When: Burdock sprouts in spring and lives for two years. It develops a tasty taproot during the first year but sends up its flower shoot the next. For harvesting, it’s better to get at the plant before it flowers since it becomes bitter afterward. The optimal time for harvesting is the winter of a burdock plant’s first year since the root has grown enough to be worth the effort.

Where: Burdock hangs around trails and forest edges where the seed-spreading animals roam. You’ll find it where the soil has been disturbed on walkways, and it loves to mope around in vacant lots. Check around parks, ditches, and property lines where nobody likes to mow.

How: The best part of burdock is the root. Not only is it tender and flavorful when prepared correctly, but it’s also packed with antioxidants, vitamin B6, and potassium. The leaves are less delicious but are edible when cooked. You can use them as a wrap for cooking other items like you would use grape leaves or corn husks.

5. Cattails


I’ve always called cattails “corndog plants” since the flowering parts are a dead-ringer for deep-fried dough cylinders. They don’t taste anything like corndogs, but they’re way healthier and much cheaper. I make these stately members of the Typha family a regular part of my spring diet every year, and I jar up the leftovers to enjoy throughout winter.

When: Cattails shoot up in spring and grow throughout the summer and into fall. The best part of the plant is the edible shoots, which are best harvested in late spring before the plant flowers. Once it blooms, you can still collect the buds and pollen for food.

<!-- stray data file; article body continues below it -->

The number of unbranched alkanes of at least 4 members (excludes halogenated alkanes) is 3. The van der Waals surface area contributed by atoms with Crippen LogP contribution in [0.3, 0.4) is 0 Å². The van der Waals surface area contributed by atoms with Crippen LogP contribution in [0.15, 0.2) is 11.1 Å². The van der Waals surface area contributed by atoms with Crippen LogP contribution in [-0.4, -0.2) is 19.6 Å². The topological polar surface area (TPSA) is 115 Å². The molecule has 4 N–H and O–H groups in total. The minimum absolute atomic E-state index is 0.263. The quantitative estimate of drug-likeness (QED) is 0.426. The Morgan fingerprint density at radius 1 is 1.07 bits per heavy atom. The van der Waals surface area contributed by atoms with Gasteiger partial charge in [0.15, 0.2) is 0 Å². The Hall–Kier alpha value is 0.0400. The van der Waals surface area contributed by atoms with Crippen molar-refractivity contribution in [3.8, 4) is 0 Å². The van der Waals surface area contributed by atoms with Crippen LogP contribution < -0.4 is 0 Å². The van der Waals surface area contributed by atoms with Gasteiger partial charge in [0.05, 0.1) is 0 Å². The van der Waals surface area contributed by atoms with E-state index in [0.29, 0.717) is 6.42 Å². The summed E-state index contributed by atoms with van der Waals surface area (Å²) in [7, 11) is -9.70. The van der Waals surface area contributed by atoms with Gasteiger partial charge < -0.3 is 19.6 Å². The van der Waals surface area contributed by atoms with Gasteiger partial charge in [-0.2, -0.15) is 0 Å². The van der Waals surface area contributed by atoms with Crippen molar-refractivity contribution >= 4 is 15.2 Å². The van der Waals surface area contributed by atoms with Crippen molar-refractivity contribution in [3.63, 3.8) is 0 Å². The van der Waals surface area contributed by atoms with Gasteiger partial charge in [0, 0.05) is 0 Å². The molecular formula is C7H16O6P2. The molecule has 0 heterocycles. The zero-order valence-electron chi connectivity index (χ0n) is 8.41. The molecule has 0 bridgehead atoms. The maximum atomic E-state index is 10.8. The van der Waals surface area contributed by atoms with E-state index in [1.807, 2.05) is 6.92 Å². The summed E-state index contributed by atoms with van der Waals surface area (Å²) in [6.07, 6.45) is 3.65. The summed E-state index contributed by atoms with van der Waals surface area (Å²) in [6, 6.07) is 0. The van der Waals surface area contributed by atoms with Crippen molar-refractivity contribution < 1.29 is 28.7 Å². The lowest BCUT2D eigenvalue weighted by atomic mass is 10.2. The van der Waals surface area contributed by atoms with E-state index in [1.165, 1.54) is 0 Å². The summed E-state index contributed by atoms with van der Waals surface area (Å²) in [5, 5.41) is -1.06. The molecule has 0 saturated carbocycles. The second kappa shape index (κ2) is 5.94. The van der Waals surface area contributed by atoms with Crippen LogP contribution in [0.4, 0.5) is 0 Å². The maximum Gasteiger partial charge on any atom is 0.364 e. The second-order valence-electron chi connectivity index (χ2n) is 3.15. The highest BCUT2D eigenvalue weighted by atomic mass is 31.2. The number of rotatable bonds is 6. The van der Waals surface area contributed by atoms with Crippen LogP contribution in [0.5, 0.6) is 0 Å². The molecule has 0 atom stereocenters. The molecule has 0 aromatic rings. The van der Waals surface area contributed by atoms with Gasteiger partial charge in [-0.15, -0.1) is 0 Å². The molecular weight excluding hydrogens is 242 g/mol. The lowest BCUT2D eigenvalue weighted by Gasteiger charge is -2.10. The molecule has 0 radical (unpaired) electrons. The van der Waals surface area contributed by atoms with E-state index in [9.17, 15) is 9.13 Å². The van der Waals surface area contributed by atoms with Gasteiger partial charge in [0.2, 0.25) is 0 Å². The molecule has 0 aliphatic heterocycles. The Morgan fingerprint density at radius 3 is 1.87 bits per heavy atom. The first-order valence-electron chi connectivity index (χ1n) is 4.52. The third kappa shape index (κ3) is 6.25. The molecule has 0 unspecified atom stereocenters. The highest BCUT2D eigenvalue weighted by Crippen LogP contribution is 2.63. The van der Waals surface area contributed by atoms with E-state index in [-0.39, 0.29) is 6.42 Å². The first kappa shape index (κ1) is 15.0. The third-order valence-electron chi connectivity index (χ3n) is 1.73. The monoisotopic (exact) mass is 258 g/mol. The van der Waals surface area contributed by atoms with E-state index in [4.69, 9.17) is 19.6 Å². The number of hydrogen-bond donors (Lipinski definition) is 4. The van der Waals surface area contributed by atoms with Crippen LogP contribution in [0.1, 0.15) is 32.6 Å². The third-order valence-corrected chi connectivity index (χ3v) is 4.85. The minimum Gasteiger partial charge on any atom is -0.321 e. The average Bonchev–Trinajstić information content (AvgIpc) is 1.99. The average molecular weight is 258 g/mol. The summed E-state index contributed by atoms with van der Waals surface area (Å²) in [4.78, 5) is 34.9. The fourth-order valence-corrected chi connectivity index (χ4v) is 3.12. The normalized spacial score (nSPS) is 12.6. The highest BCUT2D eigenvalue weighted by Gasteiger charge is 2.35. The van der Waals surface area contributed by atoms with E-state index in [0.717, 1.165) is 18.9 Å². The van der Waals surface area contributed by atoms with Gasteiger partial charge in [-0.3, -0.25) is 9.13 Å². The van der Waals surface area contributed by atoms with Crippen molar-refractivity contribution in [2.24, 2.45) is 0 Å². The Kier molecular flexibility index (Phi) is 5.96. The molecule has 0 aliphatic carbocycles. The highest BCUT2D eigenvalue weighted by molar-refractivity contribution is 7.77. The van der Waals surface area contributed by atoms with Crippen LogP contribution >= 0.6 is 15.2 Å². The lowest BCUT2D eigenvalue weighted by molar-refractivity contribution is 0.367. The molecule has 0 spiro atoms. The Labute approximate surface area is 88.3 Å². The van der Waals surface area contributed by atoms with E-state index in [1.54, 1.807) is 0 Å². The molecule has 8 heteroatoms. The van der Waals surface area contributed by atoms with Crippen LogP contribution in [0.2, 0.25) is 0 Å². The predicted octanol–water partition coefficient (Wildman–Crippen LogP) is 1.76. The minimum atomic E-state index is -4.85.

Where: This is an aquatic plant. Cattails grow in standing water and thrive even in several inches of mud. You’ve got to get down and dirty to harvest them, but the result is worth the effort. They generally grow in dense clusters, so you can gather a lot in one go. Look in perpetually wet areas around your town, like drainage ditches, canals, and ponds.

How: Most parts of the cattail are edible, but the best part is the young shoot, which can grow over a foot in length. Once you harvest

it, remove the husk by peeling it off. You can eat young shoots raw, pickle them, or cook them like onions.

Pro Tip: If you see cattails one year, return to the same spot the following year to harvest tender shoots. You can sometimes find young cattail shoots where last year’s cattail is still visible.

Have you ever foraged for edible plants in the city?

Feeling hungry yet? I can’t blame you! Now that you know some common edibles to find in the city, you can head outside and get foraging no matter where you live.

Have you ever foraged any of the food mentioned here? Do you have any tips for other forages? Are there other wild edibles you recommend that are easy to find anywhere?